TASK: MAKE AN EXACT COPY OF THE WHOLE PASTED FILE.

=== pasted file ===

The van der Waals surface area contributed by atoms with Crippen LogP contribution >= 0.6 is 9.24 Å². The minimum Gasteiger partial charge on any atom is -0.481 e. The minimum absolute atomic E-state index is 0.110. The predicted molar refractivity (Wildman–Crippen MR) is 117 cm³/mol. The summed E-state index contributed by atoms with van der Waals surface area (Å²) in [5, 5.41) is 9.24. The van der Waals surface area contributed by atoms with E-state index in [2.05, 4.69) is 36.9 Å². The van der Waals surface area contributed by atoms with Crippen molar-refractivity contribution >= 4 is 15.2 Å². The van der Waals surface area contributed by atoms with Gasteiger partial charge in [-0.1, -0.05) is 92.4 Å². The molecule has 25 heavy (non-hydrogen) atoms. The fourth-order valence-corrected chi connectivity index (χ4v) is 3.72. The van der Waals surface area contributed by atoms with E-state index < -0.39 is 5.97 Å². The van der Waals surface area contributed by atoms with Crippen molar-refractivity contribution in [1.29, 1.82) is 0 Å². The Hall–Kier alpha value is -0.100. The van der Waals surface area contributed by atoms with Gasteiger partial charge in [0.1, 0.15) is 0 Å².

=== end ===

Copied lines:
The van der Waals surface area contributed by atoms with Crippen LogP contribution >= 0.6 is 9.24 Å². The minimum Gasteiger partial charge on any atom is -0.481 e. The minimum absolute atomic E-state index is 0.110. The predicted molar refractivity (Wildman–Crippen MR) is 117 cm³/mol. The summed E-state index contributed by atoms with van der Waals surface area (Å²) in [5, 5.41) is 9.24. The van der Waals surface area contributed by atoms with E-state index in [2.05, 4.69) is 36.9 Å². The van der Waals surface area contributed by atoms with Crippen molar-refractivity contribution >= 4 is 15.2 Å². The van der Waals surface area contributed by atoms with Gasteiger partial charge in [-0.1, -0.05) is 92.4 Å². The molecule has 25 heavy (non-hydrogen) atoms. The fourth-order valence-corrected chi connectivity index (χ4v) is 3.72. The van der Waals surface area contributed by atoms with E-state index < -0.39 is 5.97 Å². The van der Waals surface area contributed by atoms with Crippen molar-refractivity contribution in [1.29, 1.82) is 0 Å². The Hall–Kier alpha value is -0.100. The van der Waals surface area contributed by atoms with Gasteiger partial charge in [0.1, 0.15) is 0 Å².